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All those brainstorming sessions could be making your ideas worse.

If you want to come up with better ideas, you should brainstorm more, right? Not according to research by Melanie Brucks, PhD ’19, and Graduate School of Business associate professor of marketing Szu-chi Huang. Brucks first became curious about the relationship between practice and creativity because she wanted to come up with better ideas herself. “There’s a ton of research out there that shows how practice seems to help with everything if you want to improve performance,” she says. “I thought, ‘Well, OK, I can just practice creativity and I’ll get good at it.’”

What her research found, however, was that more brainstorming sessions actually led to fewer unconventional ideas. The reason practice works for most skills, says Brucks, is that it reinforces certain pathways in the brain while de-emphasizing others, essentially training the brain to become more efficient and focused. But more focused can mean less flexible—not great for generating innovative ideas. Super-disciplined, mastery-focused readers shouldn’t despair. The researchers say you can still “practice” creativity, as long as you do it in a way that takes you out of your comfort zone and isn’t routine. (Like by doing improv.) Night owls, take note: Study participants who did their brainstorming late at night generated the worst ideas. “People are prone to habitual thinking late in the day. They’re even less likely to diverge from already well-traveled cognitive pathways,” says Brucks.


Stop the ride please, we want to get off.

The U.S. has never faced “the nightmare scenario of having two different individuals claiming to be president” after the lawful determination of an election’s outcome, says Stanford historian Jonathan Gienapp. Of course, there’s a first time for everything. Gienapp spoke with Stanford News Service about the history of contested elections in the U.S., what guidance the Constitution offers and how a contested result could play out. Not comforting: “One lesson the Constitution contains is that our constitutional system is only as good and strong as our commitment to its deeper ideals. If our institutions are rotten, if our norms are broken, if our sense of democratic commitment is abandoned, it does not much matter what the Constitution specifies or what precedents it has seemingly established.”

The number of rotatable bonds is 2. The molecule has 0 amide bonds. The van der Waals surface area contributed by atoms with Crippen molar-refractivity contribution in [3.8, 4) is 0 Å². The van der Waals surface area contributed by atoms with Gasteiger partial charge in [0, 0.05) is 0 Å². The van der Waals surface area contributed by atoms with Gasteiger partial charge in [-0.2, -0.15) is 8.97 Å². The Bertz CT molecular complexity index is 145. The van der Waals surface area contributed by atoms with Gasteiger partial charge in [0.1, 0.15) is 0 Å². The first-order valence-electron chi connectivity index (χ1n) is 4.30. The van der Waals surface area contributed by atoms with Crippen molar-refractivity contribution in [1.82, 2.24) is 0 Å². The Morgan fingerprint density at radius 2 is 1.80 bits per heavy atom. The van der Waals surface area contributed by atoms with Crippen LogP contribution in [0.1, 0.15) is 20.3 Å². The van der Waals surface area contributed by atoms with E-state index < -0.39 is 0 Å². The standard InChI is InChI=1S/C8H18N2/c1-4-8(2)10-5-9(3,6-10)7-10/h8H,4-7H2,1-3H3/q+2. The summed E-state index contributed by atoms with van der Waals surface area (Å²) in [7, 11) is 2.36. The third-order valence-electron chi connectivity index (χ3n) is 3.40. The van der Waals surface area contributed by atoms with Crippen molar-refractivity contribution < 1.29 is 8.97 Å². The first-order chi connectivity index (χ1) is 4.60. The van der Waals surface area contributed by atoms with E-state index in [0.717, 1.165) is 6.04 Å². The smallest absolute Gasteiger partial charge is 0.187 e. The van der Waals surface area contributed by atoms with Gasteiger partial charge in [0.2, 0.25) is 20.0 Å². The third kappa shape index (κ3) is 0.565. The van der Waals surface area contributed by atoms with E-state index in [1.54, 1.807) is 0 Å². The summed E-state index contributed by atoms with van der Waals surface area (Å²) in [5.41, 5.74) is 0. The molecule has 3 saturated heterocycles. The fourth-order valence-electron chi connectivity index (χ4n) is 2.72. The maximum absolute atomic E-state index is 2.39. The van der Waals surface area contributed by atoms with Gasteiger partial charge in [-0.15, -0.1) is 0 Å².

If you’re glued to the polls right now, Stanford political scientist David Brady, emeritus professor of political economy and a senior fellow at the Hoover Institution and at the Stanford Institute for Economic Policy Research, outlines nine things you should know if you want to be a smarter consumer of election polling data. And to help you get through the next seven days, the Stanford Election Support website offers five ways to cope with election stress. No. 3 is practicing self-compassion: “It’s OK not to be OK. Feel what you feel.”


A sen-tree retires.

Gordon Hampton oak tree surrounded by orange construction fencingPhoto: Flavien Bernardin

 

On the night of November 16, 1931, Gordon Hampton, ’35, was a nervous freshman tasked with guarding the Big Game bonfire pyre against a raid by Cal students intent on burning it before the rally. Some accounts say Hampton was perched in the coast live oak tree on the southwest corner of Galvez Street and Campus Drive, while others put him under it, but what’s known is that around 3 a.m., Hampton blasted his whistle in warning as the intruders attacked. “All hell broke loose as Encina Hall Frosh spilled out, engaging the enemy in fierce combat, with their bare hands pulling fire brands off the pyre, and thereby successfully defending the bonfire and saving the day (night),” reads the bronze plaque that was dedicated at the base of the tree in 1997. The Gordon Hampton Oak was removed this summer after the trunk was determined to have an unsafe level of decay, but the story of that fateful night lives on.